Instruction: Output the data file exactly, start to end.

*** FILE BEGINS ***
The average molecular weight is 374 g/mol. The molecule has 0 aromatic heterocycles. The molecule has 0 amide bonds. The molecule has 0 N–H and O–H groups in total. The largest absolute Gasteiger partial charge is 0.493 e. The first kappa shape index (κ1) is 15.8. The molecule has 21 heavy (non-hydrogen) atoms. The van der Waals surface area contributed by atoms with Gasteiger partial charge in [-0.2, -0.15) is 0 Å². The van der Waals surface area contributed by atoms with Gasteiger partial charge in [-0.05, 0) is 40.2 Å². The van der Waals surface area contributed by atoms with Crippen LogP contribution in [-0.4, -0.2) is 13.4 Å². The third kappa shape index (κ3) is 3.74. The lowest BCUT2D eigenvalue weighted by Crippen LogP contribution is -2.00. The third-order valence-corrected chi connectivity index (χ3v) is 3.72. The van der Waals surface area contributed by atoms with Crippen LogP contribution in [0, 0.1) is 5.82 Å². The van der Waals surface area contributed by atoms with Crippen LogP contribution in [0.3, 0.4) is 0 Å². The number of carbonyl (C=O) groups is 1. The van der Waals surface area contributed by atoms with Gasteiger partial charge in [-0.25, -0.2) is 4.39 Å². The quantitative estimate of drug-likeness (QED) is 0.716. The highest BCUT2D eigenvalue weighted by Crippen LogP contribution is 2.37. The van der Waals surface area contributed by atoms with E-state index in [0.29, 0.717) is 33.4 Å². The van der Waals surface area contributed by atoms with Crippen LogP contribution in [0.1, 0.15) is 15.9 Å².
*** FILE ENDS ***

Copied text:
The average molecular weight is 374 g/mol. The molecule has 0 aromatic heterocycles. The molecule has 0 amide bonds. The molecule has 0 N–H and O–H groups in total. The largest absolute Gasteiger partial charge is 0.493 e. The first kappa shape index (κ1) is 15.8. The molecule has 21 heavy (non-hydrogen) atoms. The van der Waals surface area contributed by atoms with Gasteiger partial charge in [-0.2, -0.15) is 0 Å². The van der Waals surface area contributed by atoms with Gasteiger partial charge in [-0.05, 0) is 40.2 Å². The van der Waals surface area contributed by atoms with Crippen LogP contribution in [-0.4, -0.2) is 13.4 Å². The third kappa shape index (κ3) is 3.74. The lowest BCUT2D eigenvalue weighted by Crippen LogP contribution is -2.00. The third-order valence-corrected chi connectivity index (χ3v) is 3.72. The van der Waals surface area contributed by atoms with Crippen LogP contribution in [0, 0.1) is 5.82 Å². The van der Waals surface area contributed by atoms with Crippen LogP contribution in [0.3, 0.4) is 0 Å². The number of carbonyl (C=O) groups is 1. The van der Waals surface area contributed by atoms with Gasteiger partial charge in [-0.25, -0.2) is 4.39 Å². The quantitative estimate of drug-likeness (QED) is 0.716. The highest BCUT2D eigenvalue weighted by Crippen LogP contribution is 2.37. The van der Waals surface area contributed by atoms with E-state index in [0.29, 0.717) is 33.4 Å². The van der Waals surface area contributed by atoms with Crippen LogP contribution in [0.1, 0.15) is 15.9 Å².